Sunday, March 9, 2014
Commercial Confidential tracks Maine's business leaders and economic indicators.
I'm an economics wonk and an online content producer for the Portland Press Herald.
"On the Move": Submit items of interest regarding new employees, promotions and professional honors — with photos and LinkedIn URLs — to business [at] pressherald.com.
Maine is increasingly competing in a global economy, which means that our local businesses often thrive or die based on events and decisions that happen far beyond our borders. "From Away" is a new weekly roundup of national and international business news that has implications for Maine's local economy. My plan is to publish these roundups once a week on Thursdays — if you have suggestions, email email@example.com or tweet @vigorousnorth.
Quebec has joined California's cap-and-trade greenhouse gas emissions market, via The Globe and Mail. In essence, this means that polluters in Quebec will have to buy credits for the global-warming pollution that they generate, in the same market from which Californian polluters started buying credits last year.
This is going to affect local businesses like the South Portland-based Portland Pipeline Corp., which delivers oil to refineries near Montreal. "The province’s gasoline marketers – including refiners such as Suncor Energy Inc. and Valero Energy Corp. – face the biggest challenge a year from now when fuel distributors will need to hold allowances to cover emissions that result from the burning of every litre of gasoline and diesel they sell," writes reporter Shawn McCarthy.
Happy 2014! If you had a chance to take some time off for the holidays, you might have missed this great year-end story from Press Herald writer Meredith Goad:
Goad surveys a number of local chefs who say that retail spaces for new restaurants in downtown Portland are growing increasingly scarce (and, by the laws of supply and demand, expensive as well).
And in today's paper, staff writer Mary Pols has another story of a young chef who's gone into deep debt to Kickstarter supporters in order to kick off his new enterprise on Congress Street.
The Bayside neighborhood is in the news this week as city planners get ready to vote on final approvals for an ambitious redevelopment on long-vacant railyards along Somerset Street. Randy Billings had a good overview of the neighborhood's history and past redevelopment efforts on the cover of Monday's paper, and along with it we ran an old aerial photo of the neighborhood from around 1960, part of our new "Flashback" feature in which we share old negatives from the newspaper's archives at the Portland Public Library. The library has actually made prints of more than a dozen of these aerial photos and they're on view on the walls of the second floor reading room.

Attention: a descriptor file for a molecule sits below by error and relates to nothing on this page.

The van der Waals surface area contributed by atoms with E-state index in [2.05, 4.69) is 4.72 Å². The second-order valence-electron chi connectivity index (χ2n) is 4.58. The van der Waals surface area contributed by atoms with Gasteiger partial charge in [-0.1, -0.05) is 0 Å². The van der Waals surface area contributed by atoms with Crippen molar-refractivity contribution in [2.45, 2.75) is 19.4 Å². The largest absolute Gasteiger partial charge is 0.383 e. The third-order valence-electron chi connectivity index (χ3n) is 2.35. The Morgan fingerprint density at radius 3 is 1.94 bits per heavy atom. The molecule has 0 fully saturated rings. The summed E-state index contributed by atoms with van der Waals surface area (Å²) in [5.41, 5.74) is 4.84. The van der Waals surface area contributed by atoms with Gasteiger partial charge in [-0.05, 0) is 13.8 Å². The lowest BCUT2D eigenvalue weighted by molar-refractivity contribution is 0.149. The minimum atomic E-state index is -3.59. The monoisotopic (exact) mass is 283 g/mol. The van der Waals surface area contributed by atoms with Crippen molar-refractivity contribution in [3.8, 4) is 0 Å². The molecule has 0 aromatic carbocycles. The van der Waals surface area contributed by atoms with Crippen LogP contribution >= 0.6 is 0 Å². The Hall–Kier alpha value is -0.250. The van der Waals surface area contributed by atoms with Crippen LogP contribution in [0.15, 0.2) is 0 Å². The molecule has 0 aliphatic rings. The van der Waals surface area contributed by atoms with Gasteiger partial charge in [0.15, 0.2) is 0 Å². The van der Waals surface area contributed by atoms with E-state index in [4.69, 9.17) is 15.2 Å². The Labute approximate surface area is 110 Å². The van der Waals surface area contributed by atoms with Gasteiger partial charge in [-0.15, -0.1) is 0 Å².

That photo came from a large-format negative, which gives the picture an amazing level of detail — as you zoom in on the interactive version here, you can make out individual business names on buildings throughout the neighborhood. And a look at those businesses from 50 years ago offers some intriguing insights about the past half-century's economic changes.
Here are some of the things I noticed:
Reporting and explaining the global economy is difficult: the narratives are complicated and they literally span the globe.
NPR's "Planet Money" team took on the challenge with a product that seems relatively simple: a t-shirt. Reporters and videographers went from the cotton fields of Mississippi to the textile plants of Indonesia to the sewing factories of Bangladesh, and the resulting story is both beautiful and amazing.
It's also a really nice example of web-based journalism. They even financed all the globetrotting by pre-selling the t-shirts on Kickstarter instead of relying on pledge drives.
Occupy Maine, take note: if you want your business leaders to get worked up about the ills of capitalism, forget about fast food workers and focus on your local pro sports teams.
We often hear from Chamber of Commerce types that government ought to be run "like a business," but now that the Cumberland County Civic Center's board of trustees is managing the arena in the best financial interests of its taxpayers and driving a hard bargain with the Portland Pirates hockey team, the Portland Community Chamber is calling for a coup d'état, as detailed by Bill Nemitz in his column today.
The reason the Pirates left, you may recall, is because the Civic Center turned down a weak lease agreement with the hockey team in favor of hosting other, more lucrative events.
It was a perfectly capitalist decision, made in pursuit of maximum profits. Nemitz points out that Neal Pratt, the Civic Center's hard-nosed negotiator, actually won a prestigious award from the Chamber of Commerce earlier this year for his work as the Civic Center's board chair.